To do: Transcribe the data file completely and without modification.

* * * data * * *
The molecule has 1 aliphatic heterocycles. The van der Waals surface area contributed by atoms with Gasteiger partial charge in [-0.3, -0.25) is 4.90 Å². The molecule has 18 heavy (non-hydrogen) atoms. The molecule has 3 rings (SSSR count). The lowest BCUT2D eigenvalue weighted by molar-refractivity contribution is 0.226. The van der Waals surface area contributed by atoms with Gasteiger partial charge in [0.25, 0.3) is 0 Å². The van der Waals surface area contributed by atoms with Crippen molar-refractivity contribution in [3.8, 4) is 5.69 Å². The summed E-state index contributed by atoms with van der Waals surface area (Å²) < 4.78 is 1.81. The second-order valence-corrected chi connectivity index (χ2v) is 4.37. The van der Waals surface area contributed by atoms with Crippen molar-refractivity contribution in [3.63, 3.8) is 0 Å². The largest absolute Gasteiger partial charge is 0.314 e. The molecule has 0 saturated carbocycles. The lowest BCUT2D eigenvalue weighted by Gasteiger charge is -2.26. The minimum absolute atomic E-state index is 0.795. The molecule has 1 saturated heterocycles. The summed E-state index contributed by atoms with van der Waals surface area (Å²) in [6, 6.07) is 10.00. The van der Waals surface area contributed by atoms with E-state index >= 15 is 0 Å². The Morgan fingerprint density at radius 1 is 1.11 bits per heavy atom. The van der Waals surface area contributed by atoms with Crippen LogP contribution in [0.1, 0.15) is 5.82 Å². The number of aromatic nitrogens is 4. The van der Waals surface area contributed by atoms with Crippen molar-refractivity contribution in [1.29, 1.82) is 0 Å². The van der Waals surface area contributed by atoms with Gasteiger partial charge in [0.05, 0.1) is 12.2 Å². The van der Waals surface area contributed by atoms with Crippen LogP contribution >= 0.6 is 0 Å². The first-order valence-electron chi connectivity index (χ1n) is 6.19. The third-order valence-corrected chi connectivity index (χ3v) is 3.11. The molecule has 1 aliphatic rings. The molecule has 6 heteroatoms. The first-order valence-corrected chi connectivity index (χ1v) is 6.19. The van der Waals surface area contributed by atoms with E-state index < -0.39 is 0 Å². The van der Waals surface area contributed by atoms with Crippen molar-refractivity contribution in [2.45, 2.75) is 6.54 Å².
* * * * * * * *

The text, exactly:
The molecule has 1 aliphatic heterocycles. The van der Waals surface area contributed by atoms with Gasteiger partial charge in [-0.3, -0.25) is 4.90 Å². The molecule has 18 heavy (non-hydrogen) atoms. The molecule has 3 rings (SSSR count). The lowest BCUT2D eigenvalue weighted by molar-refractivity contribution is 0.226. The van der Waals surface area contributed by atoms with Gasteiger partial charge in [0.25, 0.3) is 0 Å². The van der Waals surface area contributed by atoms with Crippen molar-refractivity contribution in [3.8, 4) is 5.69 Å². The summed E-state index contributed by atoms with van der Waals surface area (Å²) < 4.78 is 1.81. The second-order valence-corrected chi connectivity index (χ2v) is 4.37. The van der Waals surface area contributed by atoms with Crippen molar-refractivity contribution in [3.63, 3.8) is 0 Å². The largest absolute Gasteiger partial charge is 0.314 e. The molecule has 0 saturated carbocycles. The lowest BCUT2D eigenvalue weighted by Gasteiger charge is -2.26. The minimum absolute atomic E-state index is 0.795. The molecule has 1 saturated heterocycles. The summed E-state index contributed by atoms with van der Waals surface area (Å²) in [6, 6.07) is 10.00. The van der Waals surface area contributed by atoms with E-state index >= 15 is 0 Å². The Morgan fingerprint density at radius 1 is 1.11 bits per heavy atom. The van der Waals surface area contributed by atoms with Crippen LogP contribution in [0.1, 0.15) is 5.82 Å². The number of aromatic nitrogens is 4. The van der Waals surface area contributed by atoms with Crippen molar-refractivity contribution in [1.29, 1.82) is 0 Å². The van der Waals surface area contributed by atoms with Gasteiger partial charge in [0.05, 0.1) is 12.2 Å². The van der Waals surface area contributed by atoms with Crippen LogP contribution >= 0.6 is 0 Å². The first-order valence-electron chi connectivity index (χ1n) is 6.19. The third-order valence-corrected chi connectivity index (χ3v) is 3.11. The molecule has 1 aliphatic rings. The molecule has 6 heteroatoms. The first-order valence-corrected chi connectivity index (χ1v) is 6.19. The van der Waals surface area contributed by atoms with E-state index < -0.39 is 0 Å². The van der Waals surface area contributed by atoms with Crippen molar-refractivity contribution in [2.45, 2.75) is 6.54 Å².